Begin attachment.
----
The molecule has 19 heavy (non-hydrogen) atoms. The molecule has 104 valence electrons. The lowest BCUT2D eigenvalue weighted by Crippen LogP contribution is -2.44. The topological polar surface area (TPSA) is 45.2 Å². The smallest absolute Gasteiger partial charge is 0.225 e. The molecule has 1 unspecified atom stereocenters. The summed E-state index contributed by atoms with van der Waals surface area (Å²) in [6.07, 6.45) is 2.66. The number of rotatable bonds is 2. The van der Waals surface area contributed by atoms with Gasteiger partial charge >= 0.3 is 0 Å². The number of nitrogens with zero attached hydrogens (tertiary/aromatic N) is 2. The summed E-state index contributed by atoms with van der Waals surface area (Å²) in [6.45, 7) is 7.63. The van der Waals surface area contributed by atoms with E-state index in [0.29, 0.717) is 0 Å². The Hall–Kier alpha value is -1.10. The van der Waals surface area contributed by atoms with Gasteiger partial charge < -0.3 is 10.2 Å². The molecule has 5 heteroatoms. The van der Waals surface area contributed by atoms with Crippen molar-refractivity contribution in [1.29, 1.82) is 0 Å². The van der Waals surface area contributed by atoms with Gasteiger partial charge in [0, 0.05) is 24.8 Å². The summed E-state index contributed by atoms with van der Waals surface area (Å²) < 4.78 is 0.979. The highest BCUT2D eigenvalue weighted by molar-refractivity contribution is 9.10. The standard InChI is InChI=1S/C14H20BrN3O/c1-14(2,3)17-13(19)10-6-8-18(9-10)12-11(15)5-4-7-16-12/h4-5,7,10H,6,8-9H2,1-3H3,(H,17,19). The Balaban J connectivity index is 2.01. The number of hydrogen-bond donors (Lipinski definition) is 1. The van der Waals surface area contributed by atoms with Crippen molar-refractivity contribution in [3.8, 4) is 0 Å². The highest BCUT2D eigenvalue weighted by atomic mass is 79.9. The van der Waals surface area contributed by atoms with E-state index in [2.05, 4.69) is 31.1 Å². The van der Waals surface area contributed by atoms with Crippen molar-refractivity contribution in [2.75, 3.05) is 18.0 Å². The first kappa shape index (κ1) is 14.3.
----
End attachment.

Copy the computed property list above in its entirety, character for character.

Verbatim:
The molecule has 19 heavy (non-hydrogen) atoms. The molecule has 104 valence electrons. The lowest BCUT2D eigenvalue weighted by Crippen LogP contribution is -2.44. The topological polar surface area (TPSA) is 45.2 Å². The smallest absolute Gasteiger partial charge is 0.225 e. The molecule has 1 unspecified atom stereocenters. The summed E-state index contributed by atoms with van der Waals surface area (Å²) in [6.07, 6.45) is 2.66. The number of rotatable bonds is 2. The van der Waals surface area contributed by atoms with Gasteiger partial charge >= 0.3 is 0 Å². The number of nitrogens with zero attached hydrogens (tertiary/aromatic N) is 2. The summed E-state index contributed by atoms with van der Waals surface area (Å²) in [6.45, 7) is 7.63. The van der Waals surface area contributed by atoms with E-state index in [0.29, 0.717) is 0 Å². The Hall–Kier alpha value is -1.10. The van der Waals surface area contributed by atoms with Gasteiger partial charge < -0.3 is 10.2 Å². The molecule has 5 heteroatoms. The van der Waals surface area contributed by atoms with Crippen molar-refractivity contribution in [1.29, 1.82) is 0 Å². The van der Waals surface area contributed by atoms with Gasteiger partial charge in [0, 0.05) is 24.8 Å². The summed E-state index contributed by atoms with van der Waals surface area (Å²) < 4.78 is 0.979. The highest BCUT2D eigenvalue weighted by molar-refractivity contribution is 9.10. The standard InChI is InChI=1S/C14H20BrN3O/c1-14(2,3)17-13(19)10-6-8-18(9-10)12-11(15)5-4-7-16-12/h4-5,7,10H,6,8-9H2,1-3H3,(H,17,19). The Balaban J connectivity index is 2.01. The number of hydrogen-bond donors (Lipinski definition) is 1. The van der Waals surface area contributed by atoms with Crippen molar-refractivity contribution in [3.8, 4) is 0 Å². The highest BCUT2D eigenvalue weighted by atomic mass is 79.9. The van der Waals surface area contributed by atoms with E-state index in [2.05, 4.69) is 31.1 Å². The van der Waals surface area contributed by atoms with Crippen molar-refractivity contribution in [2.75, 3.05) is 18.0 Å². The first kappa shape index (κ1) is 14.3.